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World Neglected Tropical Diseases Day

Published: 7th Feb, 2022


World Neglected Tropical Diseases Day (World NTD Day) is observed on January 30 every year.


What are Neglected Tropical Diseases (NTD)?

  • NTDs are a group of infections that are most common among marginalised communities in the developing regions of Africa, Asia and the Americas. They are caused by a variety of pathogens such as viruses, bacteria, protozoa and parasitic worms.
    • NTDs are especially common in tropical areas where people do not have access to clean water or safe ways to dispose of human waste.
    • Examples of NTDs are: snakebite envenomation, scabies, yaws, trachoma, Leishmaniasis and Chagas disease etc.
  • These diseases generally receive less funding for research and treatment than malaises like tuberculosis, HIV-AIDS and malaria.


  • The 2022 theme is ‘Achieving health equity to end the neglect of poverty-related diseases’. 
    • The 2022 slogan is “From neglect to care”.


  • The first World NTD Day was held on 30 January 2020. 
  • The proposal to recognise the day was made by the United Arab Emirates (UAE). 
  • The 74th World Health Assembly endorsed a decision recognizing 30 January as World Neglected Tropical Diseases Day (‘World NTD Day’). 
  • World NTD Day commemorates the simultaneous launch of the first NTD road map and the London Declaration on NTDs on 30 January 2012.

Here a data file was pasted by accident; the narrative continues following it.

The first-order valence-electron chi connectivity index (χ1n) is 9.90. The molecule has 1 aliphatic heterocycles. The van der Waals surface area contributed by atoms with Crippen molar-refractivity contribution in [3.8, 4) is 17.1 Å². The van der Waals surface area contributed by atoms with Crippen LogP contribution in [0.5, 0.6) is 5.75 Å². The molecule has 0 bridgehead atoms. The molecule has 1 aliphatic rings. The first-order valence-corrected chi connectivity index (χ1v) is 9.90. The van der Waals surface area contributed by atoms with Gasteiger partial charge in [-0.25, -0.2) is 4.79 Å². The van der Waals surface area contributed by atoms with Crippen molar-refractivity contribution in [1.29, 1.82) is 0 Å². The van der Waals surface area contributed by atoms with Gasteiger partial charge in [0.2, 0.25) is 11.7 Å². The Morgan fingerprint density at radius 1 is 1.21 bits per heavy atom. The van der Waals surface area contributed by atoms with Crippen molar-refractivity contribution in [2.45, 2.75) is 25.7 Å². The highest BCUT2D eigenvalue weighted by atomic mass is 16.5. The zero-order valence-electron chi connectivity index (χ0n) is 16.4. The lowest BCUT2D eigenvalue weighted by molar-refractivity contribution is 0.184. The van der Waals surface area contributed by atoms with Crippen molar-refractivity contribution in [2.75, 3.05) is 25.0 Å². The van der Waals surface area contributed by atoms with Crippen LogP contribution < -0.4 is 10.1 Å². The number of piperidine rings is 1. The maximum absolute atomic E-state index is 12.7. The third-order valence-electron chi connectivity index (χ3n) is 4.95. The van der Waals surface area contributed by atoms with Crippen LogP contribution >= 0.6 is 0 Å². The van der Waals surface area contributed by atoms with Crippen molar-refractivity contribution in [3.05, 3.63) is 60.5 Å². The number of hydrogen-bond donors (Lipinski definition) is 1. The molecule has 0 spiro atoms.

• For countries where neglected tropical diseases (NTDs) are prevalent and for the global community of partners, this is a new dawn.

NTDs in India

  • India is home to the world’s largest absolute burden of at least 11 of these major NTDs.
  • NTDs are commonly seen to affect people living in poverty and hence, many people in India are afflicted by these diseases every year.
  • The most common NTDs in India: Lymphatic Filariasis, Visceral Leishmaniasis, Rabies, Leptospirosis, Dengue and Soil-Transmitted Helminth Infections (STH).
  • As per WHO data, India ranks number 1 in the number of cases for many major NTDs in the world.
    • However, India has made tremendous progress in controlling many such diseases.
  • Leprosy is no longer a public health concern in the country and mass treatment coverage has also been achieved for Filaria.
  • The Ministry of Health and Family Welfare has highlighted that India has already eliminated several other NTDs, including guinea worm, trachoma, and yaws.

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